Off the Beaten Track, the fifth release in the BFI's digitally re-mastered double-disc DVD series of British Transport Films, takes a look on this occasion at the films that were not (with one exception) directly about railways.
The BTF unit was created to serve the Transport Commission as a whole and many of the fifteen films featured here promote the pleasure of both the natural world and the built environment around us.
It didn't matter whether you travelled by train, tube, bus, coach or by sea - nationalised transport could take you there and home again afterwards.
As with all BTF's promotional films, the indirect message was that transport could serve as a means to an end. The end might be a medieval city or town, a slice of peaceful, picturesque countryside, the Highlands of Scotland or an endless coastline of undisturbed beaches and rock pools. If a change of scene was on the cards, then British transport could deal with it.
Films included on this release earned BTF some of its highest accolades, including an Oscar for Wild Wings (Best short live action subject in 1966) and Oscar nominations for Journey into Spring (1957) and Between the Tides (1958). Among the rare gems here are The Scene from Melbury House and An Artist Looks At Churches.
All these films are now preserved in the BFI National Archive. They have been digitally re-mastered for this collection, which will fascinate not only transport enthusiasts but also fans of historical British documentary filmmaking.
A colour booklet containing an introduction and film notes by BTF historian Steven Foxon who programmes this series accompanies the discs.
Dodging The Column - The transporting of a distillation column, 137 feet long, 500 miles by road from Greenwich to Grangemouth in Scotland. The commentary, spoken by the rigger in charge and one of the tractor drivers, expresses the humour and resourcefulness with which these transport workers tackle their job; and the camera has captured moments of beauty as well as some amusing episodes in this journey of the longest load to travel by road in Britain.
Ocean Terminal - Southampton, a deep-water port with four tides a day, is an ocean terminal for the world's largest liners. Their coming and going, and the people who work with them are the subject of this film as they reflect in their personal lives some of the drama and romance of its situation. Among them are a tug skipper and his crew, a stewardess on a Cape ship, an assistant wharfinger in charge of handling baggage and freight, a taxi driver, and a pilot taking a great liner down Southampton water at night. A fine piece of writing by Montague Slater. Directed by Jack Holmes.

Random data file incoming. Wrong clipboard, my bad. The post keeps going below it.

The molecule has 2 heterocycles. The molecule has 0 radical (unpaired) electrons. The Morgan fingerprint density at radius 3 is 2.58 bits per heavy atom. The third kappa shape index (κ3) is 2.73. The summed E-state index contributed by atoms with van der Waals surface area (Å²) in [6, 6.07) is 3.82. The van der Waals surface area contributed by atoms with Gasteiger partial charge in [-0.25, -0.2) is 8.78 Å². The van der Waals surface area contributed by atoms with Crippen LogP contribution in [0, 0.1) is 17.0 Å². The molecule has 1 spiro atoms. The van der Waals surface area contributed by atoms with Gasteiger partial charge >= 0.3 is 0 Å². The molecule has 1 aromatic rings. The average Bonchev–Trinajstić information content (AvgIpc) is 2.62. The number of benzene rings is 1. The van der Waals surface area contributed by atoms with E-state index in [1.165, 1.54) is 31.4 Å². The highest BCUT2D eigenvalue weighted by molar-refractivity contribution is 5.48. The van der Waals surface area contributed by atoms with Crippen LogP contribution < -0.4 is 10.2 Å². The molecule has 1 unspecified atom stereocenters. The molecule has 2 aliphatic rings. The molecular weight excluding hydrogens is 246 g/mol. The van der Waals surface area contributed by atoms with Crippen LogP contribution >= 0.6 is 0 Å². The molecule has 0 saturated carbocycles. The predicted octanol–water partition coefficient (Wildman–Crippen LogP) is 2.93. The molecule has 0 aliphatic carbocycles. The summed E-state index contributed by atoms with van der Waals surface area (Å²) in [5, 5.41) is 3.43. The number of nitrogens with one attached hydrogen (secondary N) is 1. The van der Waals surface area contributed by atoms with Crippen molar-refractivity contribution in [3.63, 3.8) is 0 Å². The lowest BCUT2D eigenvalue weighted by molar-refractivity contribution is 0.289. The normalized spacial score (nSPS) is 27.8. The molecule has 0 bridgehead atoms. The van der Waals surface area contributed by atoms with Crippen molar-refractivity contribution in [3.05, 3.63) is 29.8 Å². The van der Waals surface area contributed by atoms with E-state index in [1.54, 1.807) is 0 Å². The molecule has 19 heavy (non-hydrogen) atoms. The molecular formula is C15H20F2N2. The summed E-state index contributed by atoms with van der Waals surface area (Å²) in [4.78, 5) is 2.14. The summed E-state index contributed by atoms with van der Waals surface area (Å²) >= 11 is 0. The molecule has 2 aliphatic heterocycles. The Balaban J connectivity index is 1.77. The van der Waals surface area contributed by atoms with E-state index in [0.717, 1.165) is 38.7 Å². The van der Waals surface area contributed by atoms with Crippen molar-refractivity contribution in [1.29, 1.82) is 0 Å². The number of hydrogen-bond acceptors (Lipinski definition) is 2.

Link Span - Twenty-four hours in the story of the British Railways Channel ferryboats, the 'link spans' directly joining the roads and railways of Britain with those of France and all the Continent. The Lord Warden laden with an assortment of road vehicles from Dover, and the Night Ferry from Newhaven carrying passengers bound for Paris, Vienna or Rome are two of the ferries illustrated in this film; and freight is not forgotten.
Every Valley - An impression, from daybreak to midnight, of the life of the industrial valleys of South Wales centred on Pontypridd and of the growing part played in that life by bus and railway. The free verse spoken by Donald Houston acts as a link on the sound-track between various arias, choruses and orchestral interludes from Handel's Messiah sung by the Pontarddulais Choir that utter their own comment, lyrical, ironic or humorous, upon the pictures of Welsh life and landscape that they accompany.
Giant Load - A 200-ton transformer is moved by road from Hayes, Middlesex, to Iver, Bucks. Behind the story of the journey there is another tale: the problems which had to be solved before the task could be undertaken. This background story is told by the voices of those responsible for the various aspects of the operation, until the transformer is placed within a 'bee's wing' of its intended position.
They Take The High Road - Set in Scotland, this film tells, amongst other road transport things, the story of the team of four British Road Services drivers who lived and worked together for two years, loading and transporting 20,000 tons of cement in 7 1/2 ton loads up craggy mountain roads from the little railway station at Killin to the new Giorra Dam. A concentrated effort, relying on hard, concientious work, good fellowship and the support of B.R.S.'s nationwide organisation.
Railways For Ever - The last steam train crossing the Pennines, and an Edwardian music-hall song "Watching the trains go out", cause Sir John Betjeman to reminisce. In his own nostalgic verse and prose, he remembers the great trains of old and looks forward to railways for ever as he moves through a photographic exhibition in Kingsway. The film makes extensive use of coverage of the final steam specials on BR on the 11th of August 1968, and provides a quirky look at steam and those who follow its progress.
Seaspeed Express - The advantages and pleasures of crossing the channel by Hovercraft. In this film a sales executive, with his car and engineering samples, travels to Lille for a business appointment; and a family goes to Paris for a holiday. The former's journey is via Dover/Calais, and the latter's via Dover/Boulogne. Both demonstrate the benefits of using this modern, speedy method of reaching Europe.
Produced by - British Transport Films
Running time - 304 Minutes